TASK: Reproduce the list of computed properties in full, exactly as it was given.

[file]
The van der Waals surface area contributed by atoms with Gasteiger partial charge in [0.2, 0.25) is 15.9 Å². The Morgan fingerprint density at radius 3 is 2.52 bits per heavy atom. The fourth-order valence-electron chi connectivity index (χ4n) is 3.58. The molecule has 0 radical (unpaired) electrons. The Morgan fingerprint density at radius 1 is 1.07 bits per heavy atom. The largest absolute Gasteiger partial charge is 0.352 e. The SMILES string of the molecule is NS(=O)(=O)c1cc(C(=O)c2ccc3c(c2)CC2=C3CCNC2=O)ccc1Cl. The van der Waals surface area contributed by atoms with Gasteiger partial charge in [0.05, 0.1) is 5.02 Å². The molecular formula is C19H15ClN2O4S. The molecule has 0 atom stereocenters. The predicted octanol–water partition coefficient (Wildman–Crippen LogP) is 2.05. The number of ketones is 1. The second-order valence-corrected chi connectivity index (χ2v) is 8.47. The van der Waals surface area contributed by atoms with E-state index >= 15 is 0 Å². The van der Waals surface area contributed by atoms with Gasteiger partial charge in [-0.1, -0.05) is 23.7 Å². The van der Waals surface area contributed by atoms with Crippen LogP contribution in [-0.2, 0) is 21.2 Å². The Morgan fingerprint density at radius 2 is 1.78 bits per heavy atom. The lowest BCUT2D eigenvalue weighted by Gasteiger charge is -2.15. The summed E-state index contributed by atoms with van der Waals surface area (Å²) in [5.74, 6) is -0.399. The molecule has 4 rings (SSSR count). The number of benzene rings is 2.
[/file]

The van der Waals surface area contributed by atoms with Gasteiger partial charge in [0.2, 0.25) is 15.9 Å². The Morgan fingerprint density at radius 3 is 2.52 bits per heavy atom. The fourth-order valence-electron chi connectivity index (χ4n) is 3.58. The molecule has 0 radical (unpaired) electrons. The Morgan fingerprint density at radius 1 is 1.07 bits per heavy atom. The largest absolute Gasteiger partial charge is 0.352 e. The SMILES string of the molecule is NS(=O)(=O)c1cc(C(=O)c2ccc3c(c2)CC2=C3CCNC2=O)ccc1Cl. The van der Waals surface area contributed by atoms with Gasteiger partial charge in [0.05, 0.1) is 5.02 Å². The molecular formula is C19H15ClN2O4S. The molecule has 0 atom stereocenters. The predicted octanol–water partition coefficient (Wildman–Crippen LogP) is 2.05. The number of ketones is 1. The second-order valence-corrected chi connectivity index (χ2v) is 8.47. The van der Waals surface area contributed by atoms with E-state index >= 15 is 0 Å². The van der Waals surface area contributed by atoms with Gasteiger partial charge in [-0.1, -0.05) is 23.7 Å². The van der Waals surface area contributed by atoms with Crippen LogP contribution in [-0.2, 0) is 21.2 Å². The Morgan fingerprint density at radius 2 is 1.78 bits per heavy atom. The lowest BCUT2D eigenvalue weighted by Gasteiger charge is -2.15. The summed E-state index contributed by atoms with van der Waals surface area (Å²) in [5.74, 6) is -0.399. The molecule has 4 rings (SSSR count). The number of benzene rings is 2.